If you have ever watched the television series, Crime and Investigation, you would have seen episodes where a spouse took out life policy on his/her wife/husband. A couple of months later the wife/ husband died. If the death was natural or accidental or it was proven that the spouse had no hand in it (which was often not the case in the series), he/she was fully entitled to the full sum assured (insurance payment). The issue here is what gives an individual the right to insure another person’s life? In insurance, it is called insurable interest, one of the six principles or pillars of insurance.
Insurable interest simply means your legal right to insure, arising from a relationship with the subject matter of insurance which is recognised at law. This legal right is validated by the presence of three basic factors. One, there must be a life, limb, or property, potential liability, financial interest or right to be insured. Two, the life, limb, property, etc., must be the subject matter of insurance. Finally, the potential policy holder must be in a legally recognised relationship with the subject matter of insurance, whereby he benefits from its continued safety, wellbeing or absence of liability and he is prejudiced or negatively affected by its destruction, damage, loss, injury, or creation of a liability.
Now, let us come down to specifics so that what we have said so far can be better understood. A husband and wife have a relationship which is recognised at law. This gives either party the insurable interest to insure the other. The death or injury or loss of limb of one affects the other. You cannot place value on life, so the sum assured is determined by the financial capacity of the policy holder to pay the periodic premium. Also, once a person becomes an employee of a company, there is a contractual relationship (employee/employer) recognised at law. This gives the company the legal right to effect a (group) life policy and (group) personal accident to cover its (legal) liabilities in the event of death, permanent or temporary disablement of the employee as long as he is in the company’s employment. This right terminates when he leaves the company.
A creditor has a legal right to insure the life of his debtor to the extent of his indebtedness. An artisan (tailor, mechanic, laundry man, etc) has insurable interest in the property of customers in his possession because he is liable for the loss of or damage to these properties while they are in his custody. A landlord, as owner, has insurable interest in his building to effect a fire and special perils policy to cover his financial interest. But he cannot insure the contents of his tenants because he stands to lose nothing financially if the properties of his tenants are destroyed. But if he shares the building with his tenants and is liable to replace the tenants’ property in the event of a fire that starts from his (landlord’s) apartment, he has insurable interest in the tenants’ properties.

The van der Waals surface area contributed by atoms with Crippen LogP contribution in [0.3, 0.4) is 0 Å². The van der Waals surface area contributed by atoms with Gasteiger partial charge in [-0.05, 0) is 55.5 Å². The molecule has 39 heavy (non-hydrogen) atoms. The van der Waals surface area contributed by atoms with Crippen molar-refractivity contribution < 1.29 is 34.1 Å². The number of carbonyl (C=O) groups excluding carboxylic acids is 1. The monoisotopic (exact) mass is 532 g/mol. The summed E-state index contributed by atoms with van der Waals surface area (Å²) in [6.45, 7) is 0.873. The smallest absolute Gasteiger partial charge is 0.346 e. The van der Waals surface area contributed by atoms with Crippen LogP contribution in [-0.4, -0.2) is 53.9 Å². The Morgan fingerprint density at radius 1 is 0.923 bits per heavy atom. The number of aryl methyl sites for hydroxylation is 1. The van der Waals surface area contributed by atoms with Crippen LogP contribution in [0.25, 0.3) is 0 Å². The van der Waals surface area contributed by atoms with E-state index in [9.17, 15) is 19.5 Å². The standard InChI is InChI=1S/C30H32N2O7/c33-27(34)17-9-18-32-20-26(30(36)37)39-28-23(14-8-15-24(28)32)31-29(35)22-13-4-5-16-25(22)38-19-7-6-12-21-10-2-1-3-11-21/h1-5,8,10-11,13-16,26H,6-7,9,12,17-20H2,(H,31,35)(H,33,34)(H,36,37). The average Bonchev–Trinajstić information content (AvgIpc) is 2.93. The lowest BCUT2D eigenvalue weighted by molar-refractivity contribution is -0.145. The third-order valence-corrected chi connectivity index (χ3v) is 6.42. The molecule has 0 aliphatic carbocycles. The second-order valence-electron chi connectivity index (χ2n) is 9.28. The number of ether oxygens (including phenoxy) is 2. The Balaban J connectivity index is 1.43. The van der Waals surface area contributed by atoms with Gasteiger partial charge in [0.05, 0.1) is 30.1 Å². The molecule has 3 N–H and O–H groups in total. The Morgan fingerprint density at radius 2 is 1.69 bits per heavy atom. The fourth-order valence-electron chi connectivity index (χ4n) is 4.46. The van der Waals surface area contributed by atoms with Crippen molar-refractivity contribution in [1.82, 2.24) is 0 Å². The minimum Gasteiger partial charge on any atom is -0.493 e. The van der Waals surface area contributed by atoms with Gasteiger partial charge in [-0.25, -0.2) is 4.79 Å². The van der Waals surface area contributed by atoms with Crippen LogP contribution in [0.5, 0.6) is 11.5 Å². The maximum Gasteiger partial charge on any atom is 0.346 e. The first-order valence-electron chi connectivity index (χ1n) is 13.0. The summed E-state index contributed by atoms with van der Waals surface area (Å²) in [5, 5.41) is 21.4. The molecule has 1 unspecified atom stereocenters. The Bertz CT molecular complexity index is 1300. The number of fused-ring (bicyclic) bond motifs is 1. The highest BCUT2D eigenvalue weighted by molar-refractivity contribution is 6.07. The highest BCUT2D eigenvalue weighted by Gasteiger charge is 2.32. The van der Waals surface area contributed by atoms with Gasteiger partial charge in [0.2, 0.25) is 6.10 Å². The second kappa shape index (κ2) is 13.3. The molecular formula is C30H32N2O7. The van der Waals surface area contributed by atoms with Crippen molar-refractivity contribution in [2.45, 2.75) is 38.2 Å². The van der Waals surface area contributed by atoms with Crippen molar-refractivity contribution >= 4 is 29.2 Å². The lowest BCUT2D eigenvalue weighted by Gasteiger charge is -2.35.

A tenant has insurable interest in the building, especially if the tenancy agreement specifically makes him liable for any damage to the building caused by his fortuitous or negligent actions. If you own an apartment in a block of terrace buildings, you have insurable interest in your apartment only. If your apartment is worth N30 million, that is your financial interest in the building. But if you insure the whole building for its total worth of N300m and the building is razed by fire for which you are not liable, what insurance will pay you remains N30m because that is your financial interest in the burnt building and financial interest determines limit of indemnity. You cannot claim for what you did not lose. But if the fire started from your apartment and you are legally liable to co-occupiers, then you are entitled to full indemnity of N300m, depending on the extent of damage.
This brings us to a very important aspect of insurance. When you insure the subject matter of insurance (vessel, building, motor vehicle, office complex, factory, etc), it is not the subject matter per se that you are insuring, but your financial interest in the subject matter of insurance. That is why, if you co-own a subject matter, you can insure only your financial interest, which is a proportion of the value at risk, for instance, 40 percent. As long as this is known ab initio to the insurance company, it cannot be interpreted as underinsurance.